As hard as it is to believe, Jesus did not speak with a red tongue or use ‘thee’ and ‘thou’ every time. In fact our “Holy Bible” is actually an anthology of books. Those books written prior to AD (Old Testament) were written in Hebrew (and translated into Greek from about 250-50BC – Septuagint). The writings in the New Testament were written in Greek during the first century AD (from about 40-90AD).
The argument is often made that because of the time since, changes have been made in the re-telling, especially for political purposes around the time of Emperor Constantine (c300AD). But there is sufficient evidence to totally disprove that theory and to accept the original language manuscripts as accurate.
A second problem that arises is that of ‘translation’ from the original languages into our modern languages so that we can access God’s word. As with any translating from one language to another, certain issues arise, such as being able to do a direct translation of a particular meaning. Some concepts in one do not easily translate into another. For example, “shalom” in Hebrew means more than ‘peace or bless’ in English.
Another problem is translating concepts 2000 years or more old, and from a different culture – a rite of passage, mindset, custom, or concept familiar in the Middle East in the first century AD may not directly translate to a comparable alternative in the modern 21st century.
It is therefore the art of the translators to attempt to give a ‘best fit’ translation, according to their understanding. For example, if the translator believes God is wrathful, then his translation will mirror that belief. On the other hand a translator believing ‘God is Love’ will translate accordingly.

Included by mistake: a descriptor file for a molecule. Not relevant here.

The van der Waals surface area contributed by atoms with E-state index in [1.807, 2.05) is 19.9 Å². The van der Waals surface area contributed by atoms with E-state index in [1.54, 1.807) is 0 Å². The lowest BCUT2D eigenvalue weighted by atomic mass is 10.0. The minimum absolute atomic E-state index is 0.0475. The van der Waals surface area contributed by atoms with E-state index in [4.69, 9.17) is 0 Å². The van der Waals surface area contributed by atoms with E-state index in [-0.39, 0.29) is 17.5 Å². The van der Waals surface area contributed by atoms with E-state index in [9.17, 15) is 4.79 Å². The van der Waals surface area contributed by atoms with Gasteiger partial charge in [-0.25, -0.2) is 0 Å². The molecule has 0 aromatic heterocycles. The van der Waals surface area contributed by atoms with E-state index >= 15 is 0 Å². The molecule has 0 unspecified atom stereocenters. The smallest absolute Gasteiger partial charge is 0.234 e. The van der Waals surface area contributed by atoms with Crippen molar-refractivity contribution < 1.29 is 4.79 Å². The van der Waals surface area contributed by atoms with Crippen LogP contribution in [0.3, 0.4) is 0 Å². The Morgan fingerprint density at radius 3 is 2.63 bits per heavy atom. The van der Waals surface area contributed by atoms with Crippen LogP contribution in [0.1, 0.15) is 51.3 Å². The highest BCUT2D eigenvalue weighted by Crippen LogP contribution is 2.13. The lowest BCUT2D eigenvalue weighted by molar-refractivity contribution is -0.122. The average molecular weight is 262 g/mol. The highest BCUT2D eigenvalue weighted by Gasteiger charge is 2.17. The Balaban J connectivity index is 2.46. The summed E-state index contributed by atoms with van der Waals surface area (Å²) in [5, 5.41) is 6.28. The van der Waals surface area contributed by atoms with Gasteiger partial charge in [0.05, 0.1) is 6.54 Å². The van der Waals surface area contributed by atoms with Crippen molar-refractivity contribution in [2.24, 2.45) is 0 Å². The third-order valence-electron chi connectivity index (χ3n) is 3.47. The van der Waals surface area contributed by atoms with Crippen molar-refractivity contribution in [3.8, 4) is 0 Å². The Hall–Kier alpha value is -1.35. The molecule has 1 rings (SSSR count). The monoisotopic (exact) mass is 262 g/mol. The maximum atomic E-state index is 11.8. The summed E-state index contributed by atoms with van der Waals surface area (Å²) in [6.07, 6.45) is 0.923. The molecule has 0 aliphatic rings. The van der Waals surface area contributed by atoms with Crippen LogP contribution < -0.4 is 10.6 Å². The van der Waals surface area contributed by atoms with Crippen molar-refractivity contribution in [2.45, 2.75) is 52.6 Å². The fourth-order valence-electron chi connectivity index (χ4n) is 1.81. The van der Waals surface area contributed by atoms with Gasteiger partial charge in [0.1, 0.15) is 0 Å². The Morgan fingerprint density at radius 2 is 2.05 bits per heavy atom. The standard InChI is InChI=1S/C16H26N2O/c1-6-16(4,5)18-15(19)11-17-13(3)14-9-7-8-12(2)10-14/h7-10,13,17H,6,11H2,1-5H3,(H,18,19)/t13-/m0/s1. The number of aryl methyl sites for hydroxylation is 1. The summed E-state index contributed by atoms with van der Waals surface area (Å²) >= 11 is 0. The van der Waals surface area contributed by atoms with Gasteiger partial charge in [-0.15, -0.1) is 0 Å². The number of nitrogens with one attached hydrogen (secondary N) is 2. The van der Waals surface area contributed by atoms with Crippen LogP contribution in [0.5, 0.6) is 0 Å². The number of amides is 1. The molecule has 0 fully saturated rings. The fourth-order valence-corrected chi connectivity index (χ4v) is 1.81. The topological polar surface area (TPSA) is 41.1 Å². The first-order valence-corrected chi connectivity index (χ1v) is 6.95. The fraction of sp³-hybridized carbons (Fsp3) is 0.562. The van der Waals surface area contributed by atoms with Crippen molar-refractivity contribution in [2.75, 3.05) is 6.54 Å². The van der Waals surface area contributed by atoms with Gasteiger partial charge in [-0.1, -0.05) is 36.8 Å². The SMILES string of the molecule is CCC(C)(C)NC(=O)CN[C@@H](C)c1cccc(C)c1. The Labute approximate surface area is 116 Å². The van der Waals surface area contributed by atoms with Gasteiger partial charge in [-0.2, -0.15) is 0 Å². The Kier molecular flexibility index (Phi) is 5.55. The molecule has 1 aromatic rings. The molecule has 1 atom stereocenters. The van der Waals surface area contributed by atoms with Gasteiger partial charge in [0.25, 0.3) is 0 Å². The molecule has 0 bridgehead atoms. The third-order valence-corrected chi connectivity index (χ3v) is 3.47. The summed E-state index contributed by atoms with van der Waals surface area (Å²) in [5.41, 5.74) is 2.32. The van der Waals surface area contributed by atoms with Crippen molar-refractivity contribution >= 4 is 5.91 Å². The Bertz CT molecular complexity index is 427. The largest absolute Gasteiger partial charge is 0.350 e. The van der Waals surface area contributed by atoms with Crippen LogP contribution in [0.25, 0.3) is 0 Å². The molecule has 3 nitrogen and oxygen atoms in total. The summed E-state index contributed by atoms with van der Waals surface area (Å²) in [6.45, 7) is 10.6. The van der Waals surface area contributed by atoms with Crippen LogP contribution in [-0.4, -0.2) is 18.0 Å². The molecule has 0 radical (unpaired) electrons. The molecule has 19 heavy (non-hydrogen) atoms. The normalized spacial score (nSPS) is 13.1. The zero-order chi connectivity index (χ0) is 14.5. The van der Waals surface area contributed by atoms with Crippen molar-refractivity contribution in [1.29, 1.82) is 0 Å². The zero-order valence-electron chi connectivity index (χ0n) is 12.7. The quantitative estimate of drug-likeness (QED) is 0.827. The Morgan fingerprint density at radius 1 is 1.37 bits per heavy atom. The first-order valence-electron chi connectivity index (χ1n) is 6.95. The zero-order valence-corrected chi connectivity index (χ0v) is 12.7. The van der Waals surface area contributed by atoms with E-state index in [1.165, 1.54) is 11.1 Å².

Example: 2 Timothy 3:16 (NKJV)
“All Scripture is given by inspiration of God, and is profitable for doctrine, for reproof, for correction, for instruction in righteousness,”
Please note that in the above quote from the NKJV the words ‘is’ are in italics. This indicates that these are not part of the original manuscripts, but have been added by the translators (according to their understanding) to add fluency to the translation. Having said that, try reading the verse without the added ‘is’. The second ‘is’ is helpful, but the removal of the first ‘is’ gives a different understanding of the scripture. We then read, “All scripture given by inspiration of God ….”, which implies that it is possible that some of our scriptures may indeed not be inspired by God. Then the problem becomes what are the truly inspired parts of our Bibles? Thus comes the need for discernment, which is helped by knowing the true essence of God and His plan. Those aspects of the scriptures which portray (or at least seem to portray) concepts contrary to the essence and plan are then to be held as suspect.
A different understanding of this verse is given in the Mirror Bible translation from a different understanding of the true nature of God and His plan. “Jesus Christ and his work of salvation is the theme of scripture. The value of scripture in its most complete context is always found in God’s prophetic voice inspiring a thorough education in the revelation of righteousness! This is what carries the breath of God and gives substance and proof to accurately gauge what is being taught.”
Another problem of course is always the understanding of the reader. As we come to read, do we already have an understanding that God is vengeful, or that He is loving? Does Jesus save humanity or condemn us to eternal hell? And thus we have differing doctrines and denominations. But what is true? Call on the Holy Spirit to lead you into all truth (John 16:13). It may be difficult, even painful at times, after all, there is nothing more difficult than having a new paradigm.